Friday, 30 September 2011

Bronze Age finds at Pillar of Eliseg

Remains dating back to the Bronze Age have been uncovered by archaeologists excavating the site of a 9th Century monument.

The Pillar of Eliseg, also known as Elise's Pillar (Croes Elisedd in Welsh), stands 2 miles along the A542 from Llangollen, in north-east Wales. It was erected by Cyngen ap Cadell, king of Powys in honour of his great-grandfather Elisedd ap Gwylog.  It is located 400m north-west of the ruins of the Cistercian monastery of Valle Crucis, founded in 1201. The Pillar is a striking landmark sited in the narrow valley of the Nant Eglwyseg, a tributary of the river Dee, to which it gives its name: the ‘Valley of the Cross’.

The Pillar is thought to be the remains of a 20 foot-high Celtic cross-shaft set within its original base, with the cross-head clearly now missing. Almost invisible to today’s visitor, the Pillar once bore a long Latin inscription saying that the cross was raised by Concenn, the last native ruler of the kingdom of Powys, who died in 854 AD, in memory of his great-grandfather, Eliseg, recording the ancestry of the house of Powys, though in a form that continues to be a subject to ongoing debate; the early history of how this kingdom, adjoining the borderland with England, came into being is obscure.

The Latin inscription not only mentions several individuals described in the Historia Britonum, but also the genealogy of Concenn and Eliseg, recording the exploits of Eliseg and the enlargement of his kingdom, the achievements of Concenn himself, and finally the dynasty is glorified by reference of their ancestors, the Roman Emperor Magnus Maximus and Vortigern. It is one of the longest surviving inscriptions from early medieval Wales being of immense importance to Dark Age history.

After much genealogical description, the inscription states that both Concenn and Eliseg were descended from Vortigern, the much maligned 5th Century British overlord who invited the Saxons into the country, 'like wolves into the sheepfold', as Gildas put it. Vortigern is also famous in early British legendary history for his meeting with the child Merlin at Dinas Emrys, a hill fort in the mountains of Snowdonia.

By the late  17th century the Pillar was no longer standing, but fortunately the damaged inscription was recorded by the famous Welsh antiquary Edward Lhuyd in 1696, listing the names of key 5th century figures from early English and Welsh history. The original inscription is now illegible.

Lhuyd made the earliest mention of Croes Gwenhwyfar (Guinevere's Cross) in the 1690's, the remains of a stone cross standing aside the Llangollen Canal. Indeed, the Llangollen area is host to many sites with Arthurian associations: the grail castle at Dinas Bran; Ffynnon Arthur (Arthur's Well); Craig Arthur and it's strange rock formation known as Cadair Arthur (Arthur's Chair); and Valle Crucis Abbey, seen by some as the 'real Glastonbury'.

The mound of the Pillar was dug into in 1773 by the local land-owner Thomas Lloyd and is reported to have contained a stone cist with a skeleton along with pieces of silver. He re-erected the Pillar which had been pulled down by the Parliamentarian forces during the English Civil War when a grave under it opened. The lower half of the Pillar disappeared but the upper half was re-erected in 1779.

The mound is of unknown date and function but thought to have a prehistoric provenance although the site has never previously been subject to modern archaeological investigation. Significantly, the site lies in an area rich in Bronze Age burials and finds, and graves of the 6th and 7th centuries AD, cut into earlier Bronze Age burials sites, are testified elsewhere in Wales. CADW has given consent for the excavations to be carried out on a Scheduled Ancient Monument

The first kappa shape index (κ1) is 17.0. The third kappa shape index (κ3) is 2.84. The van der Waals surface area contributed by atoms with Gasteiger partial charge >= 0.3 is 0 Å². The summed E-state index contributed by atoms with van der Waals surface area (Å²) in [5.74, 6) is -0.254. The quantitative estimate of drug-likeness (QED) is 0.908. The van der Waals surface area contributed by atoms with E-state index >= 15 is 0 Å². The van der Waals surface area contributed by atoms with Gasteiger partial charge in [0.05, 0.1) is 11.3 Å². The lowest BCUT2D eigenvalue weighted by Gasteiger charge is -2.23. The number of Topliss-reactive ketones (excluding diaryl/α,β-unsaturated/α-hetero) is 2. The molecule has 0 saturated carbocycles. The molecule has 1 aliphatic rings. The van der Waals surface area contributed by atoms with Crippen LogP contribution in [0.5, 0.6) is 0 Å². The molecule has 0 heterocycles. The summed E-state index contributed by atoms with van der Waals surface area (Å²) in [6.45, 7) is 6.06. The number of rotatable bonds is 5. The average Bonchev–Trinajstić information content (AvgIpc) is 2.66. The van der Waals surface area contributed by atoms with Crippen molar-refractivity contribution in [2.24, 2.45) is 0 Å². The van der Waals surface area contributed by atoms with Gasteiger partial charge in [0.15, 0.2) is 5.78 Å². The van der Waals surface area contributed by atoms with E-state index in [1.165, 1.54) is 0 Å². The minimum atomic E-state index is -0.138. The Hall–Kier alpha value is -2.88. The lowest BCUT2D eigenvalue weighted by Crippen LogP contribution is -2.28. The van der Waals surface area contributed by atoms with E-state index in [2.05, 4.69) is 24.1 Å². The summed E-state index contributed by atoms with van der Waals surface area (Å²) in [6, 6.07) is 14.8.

Project Eliseg
Co-directed by Professor Nancy Edwards and Dr Gary Robinson of Bangor University together with Professor Dai Morgan Evans and Professor Howard Williams of the University of Chester, Project Eliseg, is a collaborative archaeological research project investigating the Pillar, one of Britain’s most enigmatic early medieval monuments. Using modern archaeological methods to investigate the mound and it's setting, the Project aims to obtain a better understanding of this enigmatic monument and to discover more about the emergence of the early medieval kingdoms on the borderlands of England and Wales after the fall of Roman Britain.

The archaeologists have been trying to establish if there any truth in Trevor Lloyd's story or if it is pure legend. Professor Edwards from Bangor University said the Project was trying to establish if there was any truth in the story. The excavations set out to reveal what are thought to be Bronze Age remains underneath an early medieval long cist grave, clearing away debris left by Lloyd more than 200 years ago.

Last year's excavations focused on the mound, which was identified as an early Bronze Age cairn but archaeologists from Bangor and Chester University admitted the latest finds, cremated remains and bone fragments, had complicated the picture regarding the site's historical significance and make it worthy of further investigation.

An update on the latest finds is expected to be published in the near future.


Bronze Age finds at Llangollen's Pillar of Eliseg - BBC News North East Wales 25 September 2011 

The Project Eliseg website provides information about earlier research and the latest discoveries, including information about the historical context of the early medieval kingdom of Powys, early medieval stone sculpture and information about the archaeology of early medieval Britain (c. AD 400-1100).

Updates, photographs and films on Llangollen Museum's Facebook page

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